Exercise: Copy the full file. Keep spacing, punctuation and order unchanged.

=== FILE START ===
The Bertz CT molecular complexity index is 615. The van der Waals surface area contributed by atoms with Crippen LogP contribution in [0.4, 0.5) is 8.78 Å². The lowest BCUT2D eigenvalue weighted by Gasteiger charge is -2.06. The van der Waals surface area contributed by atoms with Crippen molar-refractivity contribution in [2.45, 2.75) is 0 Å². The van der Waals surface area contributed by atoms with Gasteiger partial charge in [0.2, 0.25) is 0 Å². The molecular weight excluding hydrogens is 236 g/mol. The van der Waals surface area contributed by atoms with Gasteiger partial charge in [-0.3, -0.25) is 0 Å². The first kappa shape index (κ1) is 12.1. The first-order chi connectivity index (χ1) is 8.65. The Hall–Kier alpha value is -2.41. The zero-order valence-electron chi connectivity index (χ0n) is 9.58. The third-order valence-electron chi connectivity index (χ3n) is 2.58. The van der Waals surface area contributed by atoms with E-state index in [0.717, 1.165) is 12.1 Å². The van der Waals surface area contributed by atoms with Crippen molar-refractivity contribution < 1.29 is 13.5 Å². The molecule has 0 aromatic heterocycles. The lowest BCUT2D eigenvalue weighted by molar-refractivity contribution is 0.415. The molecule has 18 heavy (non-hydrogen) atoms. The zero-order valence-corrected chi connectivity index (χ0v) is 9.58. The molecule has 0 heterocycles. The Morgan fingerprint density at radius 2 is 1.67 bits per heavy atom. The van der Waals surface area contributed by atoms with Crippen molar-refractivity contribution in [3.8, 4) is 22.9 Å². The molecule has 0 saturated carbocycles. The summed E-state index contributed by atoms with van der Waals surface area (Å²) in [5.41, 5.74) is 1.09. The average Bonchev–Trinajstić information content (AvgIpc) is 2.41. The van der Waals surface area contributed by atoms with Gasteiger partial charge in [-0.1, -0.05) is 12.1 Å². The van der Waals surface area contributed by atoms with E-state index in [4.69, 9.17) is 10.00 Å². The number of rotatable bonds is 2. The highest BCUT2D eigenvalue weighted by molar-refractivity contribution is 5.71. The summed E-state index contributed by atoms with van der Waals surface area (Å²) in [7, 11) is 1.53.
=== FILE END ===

The Bertz CT molecular complexity index is 615. The van der Waals surface area contributed by atoms with Crippen LogP contribution in [0.4, 0.5) is 8.78 Å². The lowest BCUT2D eigenvalue weighted by Gasteiger charge is -2.06. The van der Waals surface area contributed by atoms with Crippen molar-refractivity contribution in [2.45, 2.75) is 0 Å². The van der Waals surface area contributed by atoms with Gasteiger partial charge in [0.2, 0.25) is 0 Å². The molecular weight excluding hydrogens is 236 g/mol. The van der Waals surface area contributed by atoms with Gasteiger partial charge in [-0.3, -0.25) is 0 Å². The first kappa shape index (κ1) is 12.1. The first-order chi connectivity index (χ1) is 8.65. The Hall–Kier alpha value is -2.41. The zero-order valence-electron chi connectivity index (χ0n) is 9.58. The third-order valence-electron chi connectivity index (χ3n) is 2.58. The van der Waals surface area contributed by atoms with E-state index in [0.717, 1.165) is 12.1 Å². The van der Waals surface area contributed by atoms with Crippen molar-refractivity contribution < 1.29 is 13.5 Å². The molecule has 0 aromatic heterocycles. The lowest BCUT2D eigenvalue weighted by molar-refractivity contribution is 0.415. The molecule has 18 heavy (non-hydrogen) atoms. The zero-order valence-corrected chi connectivity index (χ0v) is 9.58. The molecule has 0 heterocycles. The Morgan fingerprint density at radius 2 is 1.67 bits per heavy atom. The van der Waals surface area contributed by atoms with Crippen molar-refractivity contribution in [3.8, 4) is 22.9 Å². The molecule has 0 saturated carbocycles. The summed E-state index contributed by atoms with van der Waals surface area (Å²) in [5.41, 5.74) is 1.09. The average Bonchev–Trinajstić information content (AvgIpc) is 2.41. The van der Waals surface area contributed by atoms with Gasteiger partial charge in [-0.1, -0.05) is 12.1 Å². The van der Waals surface area contributed by atoms with E-state index in [4.69, 9.17) is 10.00 Å². The number of rotatable bonds is 2. The highest BCUT2D eigenvalue weighted by molar-refractivity contribution is 5.71. The summed E-state index contributed by atoms with van der Waals surface area (Å²) in [7, 11) is 1.53.